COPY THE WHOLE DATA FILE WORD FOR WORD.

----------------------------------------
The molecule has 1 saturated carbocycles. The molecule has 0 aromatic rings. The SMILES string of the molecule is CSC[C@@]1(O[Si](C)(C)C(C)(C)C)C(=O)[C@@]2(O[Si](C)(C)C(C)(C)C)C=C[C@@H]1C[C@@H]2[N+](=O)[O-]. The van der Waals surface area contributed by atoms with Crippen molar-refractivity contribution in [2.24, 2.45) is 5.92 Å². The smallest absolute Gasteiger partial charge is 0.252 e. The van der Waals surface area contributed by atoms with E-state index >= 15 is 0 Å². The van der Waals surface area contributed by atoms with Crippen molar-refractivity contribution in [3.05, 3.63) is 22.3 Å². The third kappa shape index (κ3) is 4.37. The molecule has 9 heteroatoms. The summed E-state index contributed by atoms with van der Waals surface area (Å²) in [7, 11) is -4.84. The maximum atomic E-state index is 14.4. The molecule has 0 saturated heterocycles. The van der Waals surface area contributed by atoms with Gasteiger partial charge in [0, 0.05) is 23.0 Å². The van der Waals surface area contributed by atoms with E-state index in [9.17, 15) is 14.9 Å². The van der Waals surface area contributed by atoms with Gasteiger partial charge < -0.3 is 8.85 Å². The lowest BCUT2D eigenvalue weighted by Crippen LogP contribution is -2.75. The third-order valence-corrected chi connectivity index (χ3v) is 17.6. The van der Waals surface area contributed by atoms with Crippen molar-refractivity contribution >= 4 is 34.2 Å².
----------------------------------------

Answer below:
The molecule has 1 saturated carbocycles. The molecule has 0 aromatic rings. The SMILES string of the molecule is CSC[C@@]1(O[Si](C)(C)C(C)(C)C)C(=O)[C@@]2(O[Si](C)(C)C(C)(C)C)C=C[C@@H]1C[C@@H]2[N+](=O)[O-]. The van der Waals surface area contributed by atoms with Crippen molar-refractivity contribution in [2.24, 2.45) is 5.92 Å². The smallest absolute Gasteiger partial charge is 0.252 e. The van der Waals surface area contributed by atoms with E-state index >= 15 is 0 Å². The van der Waals surface area contributed by atoms with Crippen molar-refractivity contribution in [3.05, 3.63) is 22.3 Å². The third kappa shape index (κ3) is 4.37. The molecule has 9 heteroatoms. The summed E-state index contributed by atoms with van der Waals surface area (Å²) in [7, 11) is -4.84. The maximum atomic E-state index is 14.4. The molecule has 0 saturated heterocycles. The van der Waals surface area contributed by atoms with Gasteiger partial charge in [0, 0.05) is 23.0 Å². The van der Waals surface area contributed by atoms with E-state index in [9.17, 15) is 14.9 Å². The van der Waals surface area contributed by atoms with Gasteiger partial charge < -0.3 is 8.85 Å². The lowest BCUT2D eigenvalue weighted by Crippen LogP contribution is -2.75. The third-order valence-corrected chi connectivity index (χ3v) is 17.6. The van der Waals surface area contributed by atoms with Crippen molar-refractivity contribution >= 4 is 34.2 Å².